After a five hour meeting Monday night, the city’s Landmarks Commission decided to deny further progress on the proposed Steve Brown apartment developments at 121, 123 and 127 West Gilman St.
Steve Brown’s plans for the area include the demolition of the 1960’s Highlander apartment complex, often referred to as “the big ugly,” the demolition of a three-story neglected house at 127 West Gilman and the relocation of the historically significant house at 123 West Gilman.
Dan Seeley, Community Manager for Steve Brown Apartments, said since the last Commission meeting in January, Steve Brown has made changes to their plans, including limiting all three proposed buildings to five stories.
The denial for the development project was based on a regulation standard which mandate developments in the historic Mansion Hill District have a volume that is “visually compatible” with the rest of the area.
The commission decided this standard was not met because the volume of the proposed developments is five times the average volume of the buildings surrounding them.
The commission also referred the decision to allow the demolition of both 121 and 127 West Gilman, based on an ordinance standard that demolition can be granted if a building is no longer economically viable to repair, given that the condition of the building is not the result of neglect by the owner. Additionally under the ordinance, the proposed replacement development must also be of “outstanding quality” to permit demolition.
The commission decided the current condition of the building is the responsibility of the current owner, Steve Brown, and the proposed development is not of sufficient outstanding quality.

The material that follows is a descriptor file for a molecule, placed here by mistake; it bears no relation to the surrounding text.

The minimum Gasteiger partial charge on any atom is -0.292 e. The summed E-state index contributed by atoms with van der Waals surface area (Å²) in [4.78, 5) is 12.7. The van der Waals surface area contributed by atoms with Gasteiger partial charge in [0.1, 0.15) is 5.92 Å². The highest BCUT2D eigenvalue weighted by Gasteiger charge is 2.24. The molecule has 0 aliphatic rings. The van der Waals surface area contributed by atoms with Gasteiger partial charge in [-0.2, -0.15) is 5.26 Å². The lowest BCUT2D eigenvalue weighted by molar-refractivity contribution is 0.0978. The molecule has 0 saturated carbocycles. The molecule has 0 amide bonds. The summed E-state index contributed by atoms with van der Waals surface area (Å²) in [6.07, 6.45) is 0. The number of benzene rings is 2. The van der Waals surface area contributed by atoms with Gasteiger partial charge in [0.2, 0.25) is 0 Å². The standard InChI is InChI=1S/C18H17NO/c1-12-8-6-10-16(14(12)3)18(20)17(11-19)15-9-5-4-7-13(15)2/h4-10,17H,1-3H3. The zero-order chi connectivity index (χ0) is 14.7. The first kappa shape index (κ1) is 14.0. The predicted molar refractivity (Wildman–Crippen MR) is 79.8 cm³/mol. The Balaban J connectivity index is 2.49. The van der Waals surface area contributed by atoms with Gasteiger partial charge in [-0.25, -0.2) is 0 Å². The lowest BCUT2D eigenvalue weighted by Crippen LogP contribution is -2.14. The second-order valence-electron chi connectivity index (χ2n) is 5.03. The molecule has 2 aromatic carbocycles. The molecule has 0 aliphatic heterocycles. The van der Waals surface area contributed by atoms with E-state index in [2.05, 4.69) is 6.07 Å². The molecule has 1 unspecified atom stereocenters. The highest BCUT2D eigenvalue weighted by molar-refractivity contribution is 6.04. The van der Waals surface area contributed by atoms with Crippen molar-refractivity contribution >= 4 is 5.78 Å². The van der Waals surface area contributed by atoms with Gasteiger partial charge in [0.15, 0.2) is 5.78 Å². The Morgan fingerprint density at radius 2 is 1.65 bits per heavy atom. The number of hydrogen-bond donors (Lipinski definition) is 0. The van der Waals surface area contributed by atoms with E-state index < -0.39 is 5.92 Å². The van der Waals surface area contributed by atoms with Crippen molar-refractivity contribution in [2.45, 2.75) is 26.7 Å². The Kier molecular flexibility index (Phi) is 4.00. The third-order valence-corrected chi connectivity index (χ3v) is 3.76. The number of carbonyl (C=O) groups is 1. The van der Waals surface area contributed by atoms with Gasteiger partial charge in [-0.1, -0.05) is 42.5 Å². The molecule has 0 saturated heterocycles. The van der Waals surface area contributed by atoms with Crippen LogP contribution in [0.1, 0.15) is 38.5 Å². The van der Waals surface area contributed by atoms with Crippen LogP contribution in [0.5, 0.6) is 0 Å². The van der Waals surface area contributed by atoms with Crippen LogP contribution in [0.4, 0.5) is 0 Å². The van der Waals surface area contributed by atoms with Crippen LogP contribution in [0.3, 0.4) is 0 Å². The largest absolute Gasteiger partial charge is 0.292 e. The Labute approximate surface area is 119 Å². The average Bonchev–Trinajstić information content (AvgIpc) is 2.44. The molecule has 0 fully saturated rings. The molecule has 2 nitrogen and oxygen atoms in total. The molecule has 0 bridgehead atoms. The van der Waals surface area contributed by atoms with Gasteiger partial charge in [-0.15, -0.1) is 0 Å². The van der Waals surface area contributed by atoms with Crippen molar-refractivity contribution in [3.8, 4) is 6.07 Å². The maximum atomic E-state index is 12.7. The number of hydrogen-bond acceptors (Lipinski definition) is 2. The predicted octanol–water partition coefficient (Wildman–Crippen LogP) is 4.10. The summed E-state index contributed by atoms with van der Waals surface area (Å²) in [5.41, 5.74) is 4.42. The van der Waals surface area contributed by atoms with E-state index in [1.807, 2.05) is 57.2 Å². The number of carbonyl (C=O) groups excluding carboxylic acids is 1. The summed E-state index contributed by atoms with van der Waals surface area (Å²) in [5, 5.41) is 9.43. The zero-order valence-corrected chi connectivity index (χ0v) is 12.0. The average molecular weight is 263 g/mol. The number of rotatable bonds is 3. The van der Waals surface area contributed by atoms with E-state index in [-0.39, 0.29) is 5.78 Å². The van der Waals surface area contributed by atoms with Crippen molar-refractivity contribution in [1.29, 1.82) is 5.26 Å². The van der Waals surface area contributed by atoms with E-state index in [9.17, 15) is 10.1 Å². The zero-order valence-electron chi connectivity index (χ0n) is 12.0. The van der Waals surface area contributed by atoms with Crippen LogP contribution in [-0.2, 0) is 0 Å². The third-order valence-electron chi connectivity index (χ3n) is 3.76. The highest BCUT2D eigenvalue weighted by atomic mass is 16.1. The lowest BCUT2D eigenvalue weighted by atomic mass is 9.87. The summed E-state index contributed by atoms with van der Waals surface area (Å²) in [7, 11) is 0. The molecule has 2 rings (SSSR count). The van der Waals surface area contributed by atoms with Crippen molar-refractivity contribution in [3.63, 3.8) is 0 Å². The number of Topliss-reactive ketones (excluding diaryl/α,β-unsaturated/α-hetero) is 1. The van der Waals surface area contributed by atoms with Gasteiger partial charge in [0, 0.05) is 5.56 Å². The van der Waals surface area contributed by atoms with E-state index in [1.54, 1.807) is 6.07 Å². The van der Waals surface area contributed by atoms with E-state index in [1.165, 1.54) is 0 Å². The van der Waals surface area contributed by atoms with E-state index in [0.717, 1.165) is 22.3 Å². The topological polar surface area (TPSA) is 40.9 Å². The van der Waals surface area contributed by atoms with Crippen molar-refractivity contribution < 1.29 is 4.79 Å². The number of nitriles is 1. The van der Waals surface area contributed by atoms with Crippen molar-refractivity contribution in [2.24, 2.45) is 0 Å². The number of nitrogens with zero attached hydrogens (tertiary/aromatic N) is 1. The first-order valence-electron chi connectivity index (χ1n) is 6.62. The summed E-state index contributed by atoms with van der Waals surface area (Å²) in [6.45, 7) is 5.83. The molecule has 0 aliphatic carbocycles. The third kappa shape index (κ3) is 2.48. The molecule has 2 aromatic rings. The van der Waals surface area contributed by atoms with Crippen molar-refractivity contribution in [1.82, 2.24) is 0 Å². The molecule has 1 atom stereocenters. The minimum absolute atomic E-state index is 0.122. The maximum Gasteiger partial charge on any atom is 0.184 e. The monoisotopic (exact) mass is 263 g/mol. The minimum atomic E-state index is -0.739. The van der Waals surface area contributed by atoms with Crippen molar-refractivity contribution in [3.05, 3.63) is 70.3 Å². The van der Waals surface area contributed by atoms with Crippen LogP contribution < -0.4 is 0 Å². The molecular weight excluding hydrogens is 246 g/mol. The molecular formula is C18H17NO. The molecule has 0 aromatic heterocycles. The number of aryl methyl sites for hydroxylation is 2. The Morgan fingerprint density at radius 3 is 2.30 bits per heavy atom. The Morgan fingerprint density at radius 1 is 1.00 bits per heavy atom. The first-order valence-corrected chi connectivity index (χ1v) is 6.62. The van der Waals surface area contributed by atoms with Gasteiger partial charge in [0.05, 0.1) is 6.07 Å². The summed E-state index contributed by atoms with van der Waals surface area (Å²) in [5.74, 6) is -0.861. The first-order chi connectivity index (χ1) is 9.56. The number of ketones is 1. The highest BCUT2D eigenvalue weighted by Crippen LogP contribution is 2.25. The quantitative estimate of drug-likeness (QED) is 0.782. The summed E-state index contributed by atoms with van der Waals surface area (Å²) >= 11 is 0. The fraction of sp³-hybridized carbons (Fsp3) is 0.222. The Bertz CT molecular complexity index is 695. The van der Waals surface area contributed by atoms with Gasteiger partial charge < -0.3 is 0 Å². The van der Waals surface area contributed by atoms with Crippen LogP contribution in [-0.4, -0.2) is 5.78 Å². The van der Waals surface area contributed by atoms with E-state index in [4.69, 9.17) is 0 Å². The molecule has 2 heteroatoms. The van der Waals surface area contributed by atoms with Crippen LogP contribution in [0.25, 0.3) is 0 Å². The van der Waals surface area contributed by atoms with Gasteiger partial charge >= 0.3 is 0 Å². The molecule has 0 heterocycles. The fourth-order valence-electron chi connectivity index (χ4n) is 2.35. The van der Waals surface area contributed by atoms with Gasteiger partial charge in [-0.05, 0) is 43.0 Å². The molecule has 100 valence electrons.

Several community members attended the meeting to express their concerns related to the impact the development would have on the neighborhood. Some community members said the house at 127 West Gilman could be restored.
“None of the individuals who have been arguing for its restoration have been inside the building,” Seely said. “We appreciate their opinions, but all the individuals who have been inside the building, including the city inspector, are willing to disagree with individuals who want to restore it,” Seeley said.
Ald. Ledell Zellers, District 2, said the commission acted appropriately based on the city ordinance. She said not only do each of the buildings not qualify as visually compatible based on their volume, but because they are so close together they would be perceived as one development.
Zellers said she finds the proposal for demolition based on neglect of a building disturbing. Zellers added that she does not agree with the proposal to move the historic house at 123 West Gilman to a new location on Gorham Street.
“It’s got such an amazing history in terms of nationally in terms of fairness and equity in terms of gay and lesbian citizens that I am concerned when we start moving the pieces around the historic district, it disrupts the story to be told,” she said.
Steve Brown developers have the option to appeal the decision to City Council, in which case the council can overrule the decision.
Steve Brown representatives at the meeting indicated they would be considering this option.
“We still think its an outstanding project, we are excited about it,” Seeley said. “We are a huge stakeholder in the neighborhood. We own 20 percent of the Mansion Hill district and the downtown plan, zoning codes, speak specifically to removing these ‘big uglies’ and this is our opportunity to do that and we’re excited about it.”
[Screenshot via Google Maps]